“Monster” Mike Schultz lost his left leg after he was thrown from his snowmobile during a race in 2008. The amputation didn’t hold him back.
Seven months later, the St. Cloud resident won a silver medal in adaptive motocross at the ESPN X Games with a rugged prosthetic racing leg that he designed to handle the unforgiving terrain.
The lifelong tinkerer, now 38, went on to create his own business. Today BioDapt Inc. engineers mechanical knees and prosthetic limbs so other amputees can have the strength and reliability needed in rough-and-tumble sports.
Schultz’s customers include hundreds of veterans, cancer survivors and other athletes from around the world. Still, Schultz hasn’t lost sight of continuing to improve his creations.
Determined to make a better leg for himself after winning gold and silver in snowboarding at the Pyeongchang 2018 Paralympic Winter Games, Schultz designed the Moto Knee and Versa Foot 2 system. The new prosthetic parts, recently manufactured by Maple Plain-based Protolabs, helped Schultz take home the gold on Jan. 25 at the adaptive snow bikecross competition at the 2020 Winter X Games in Aspen, Colo.
His 10th X Games victory was extra special since it came using Schultz’s first full redesign in about 10 years. The new parts, milled by robotic machines in Protolab’s Brooklyn Park plant, gave Shultz “a more natural range of motion” between the mechanical knee and foot, he said.
Schultz selected Protolabs to turn his product design into reality because of its fast production capabilities, he said.
Protolabs’s robotic-milling machines whittled blocks of aluminum into precise parts in just hours, which meant Schultz could quickly test and fine-tune his components. He could even swap the new parts into some of his other leg frames, he said.
“I’m excited to team up with Protolabs,” said Schultz. “I put a lot of effort into developing the new equipment. Anyone involved with elite level competition knows the importance of innovation, progression and adapting to challenges on the fly. And this season, Protolabs has been helping me to do just that, right up to the weeks or even days before the competition.”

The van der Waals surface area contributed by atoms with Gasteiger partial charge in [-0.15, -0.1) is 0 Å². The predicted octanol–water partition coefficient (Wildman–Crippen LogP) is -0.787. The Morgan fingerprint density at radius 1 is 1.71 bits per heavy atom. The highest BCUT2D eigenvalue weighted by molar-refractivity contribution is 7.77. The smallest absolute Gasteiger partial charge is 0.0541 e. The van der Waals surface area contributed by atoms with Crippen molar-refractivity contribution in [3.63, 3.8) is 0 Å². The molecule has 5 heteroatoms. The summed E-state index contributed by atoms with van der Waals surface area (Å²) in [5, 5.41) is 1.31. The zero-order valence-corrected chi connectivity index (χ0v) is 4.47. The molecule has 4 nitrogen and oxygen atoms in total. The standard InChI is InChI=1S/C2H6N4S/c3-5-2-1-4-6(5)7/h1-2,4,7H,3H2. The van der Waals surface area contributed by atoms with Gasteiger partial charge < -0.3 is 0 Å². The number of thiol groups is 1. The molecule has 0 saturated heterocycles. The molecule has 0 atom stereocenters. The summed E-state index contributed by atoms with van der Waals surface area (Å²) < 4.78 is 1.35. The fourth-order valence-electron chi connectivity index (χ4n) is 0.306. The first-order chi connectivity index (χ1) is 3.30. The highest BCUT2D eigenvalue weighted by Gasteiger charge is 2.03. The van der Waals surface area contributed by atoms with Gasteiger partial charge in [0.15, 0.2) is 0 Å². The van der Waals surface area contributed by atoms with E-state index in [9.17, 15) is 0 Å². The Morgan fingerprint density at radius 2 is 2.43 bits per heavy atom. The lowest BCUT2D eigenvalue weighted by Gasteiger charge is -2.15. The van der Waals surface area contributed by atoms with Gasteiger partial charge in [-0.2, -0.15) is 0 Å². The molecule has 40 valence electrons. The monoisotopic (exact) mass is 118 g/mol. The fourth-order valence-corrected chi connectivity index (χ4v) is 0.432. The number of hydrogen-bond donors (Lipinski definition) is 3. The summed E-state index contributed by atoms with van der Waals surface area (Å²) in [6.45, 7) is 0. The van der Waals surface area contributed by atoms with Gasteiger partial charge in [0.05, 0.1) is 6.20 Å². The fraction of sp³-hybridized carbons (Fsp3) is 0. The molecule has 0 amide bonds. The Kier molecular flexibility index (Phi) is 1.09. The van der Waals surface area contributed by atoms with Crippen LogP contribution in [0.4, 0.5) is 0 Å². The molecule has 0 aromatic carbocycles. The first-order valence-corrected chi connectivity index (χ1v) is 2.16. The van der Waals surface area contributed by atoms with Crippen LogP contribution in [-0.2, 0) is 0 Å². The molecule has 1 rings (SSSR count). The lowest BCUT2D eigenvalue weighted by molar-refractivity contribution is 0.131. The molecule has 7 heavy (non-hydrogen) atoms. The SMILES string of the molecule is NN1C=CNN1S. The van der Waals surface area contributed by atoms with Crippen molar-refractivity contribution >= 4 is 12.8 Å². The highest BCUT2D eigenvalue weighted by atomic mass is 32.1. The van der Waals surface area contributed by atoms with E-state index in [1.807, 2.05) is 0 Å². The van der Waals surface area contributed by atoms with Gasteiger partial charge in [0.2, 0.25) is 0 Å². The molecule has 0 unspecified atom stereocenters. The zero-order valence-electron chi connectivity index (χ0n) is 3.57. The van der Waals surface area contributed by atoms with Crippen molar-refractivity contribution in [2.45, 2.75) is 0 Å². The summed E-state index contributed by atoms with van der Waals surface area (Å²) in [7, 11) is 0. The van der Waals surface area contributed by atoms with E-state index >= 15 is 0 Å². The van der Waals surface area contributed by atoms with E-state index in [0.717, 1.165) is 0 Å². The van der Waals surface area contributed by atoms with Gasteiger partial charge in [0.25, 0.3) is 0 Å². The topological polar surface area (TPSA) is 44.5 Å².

The new leg parts enhanced durability but ensured the prosthetic was light enough to function well regardless of whether Schultz was bounding on a snowmobile or standing on a snowboard. The changes also helped him maintain balance while shifting his weight during leaps and landings, he said.
Schultz said he’ll share his new knee and foot linkage system with other amputees who want to race, or just crave more natural motion. With Protolabs serving as the robotic manufacturer, Schultz said he can get his designs converted into professionally made parts “fast.”
For example, he uploaded 11 design drawings to Protolabs the Tuesday before the X Games race. He picked up the parts two days later at Protolabs’ Brooklyn Park factory.
“He was unboxing them like a kid at Christmas. He was so excited,” said Protolabs manufacturing operations director Scott Pedersen.
Pedersen was just as excited. “The thing that struck me most about Mike was he talked about his original accident and how he got back up in eight months. He turned it into a business. And now helps others. He even makes parts for his competitors. That is one of the most inspiring things.”
Schultz, who also gives motivational speeches, said his goal “is to manufacture the highest quality and highly versatile components that allow amputees to participate in sports and activities … [and] to show what an adaptive athlete is capable of on a snowbike.”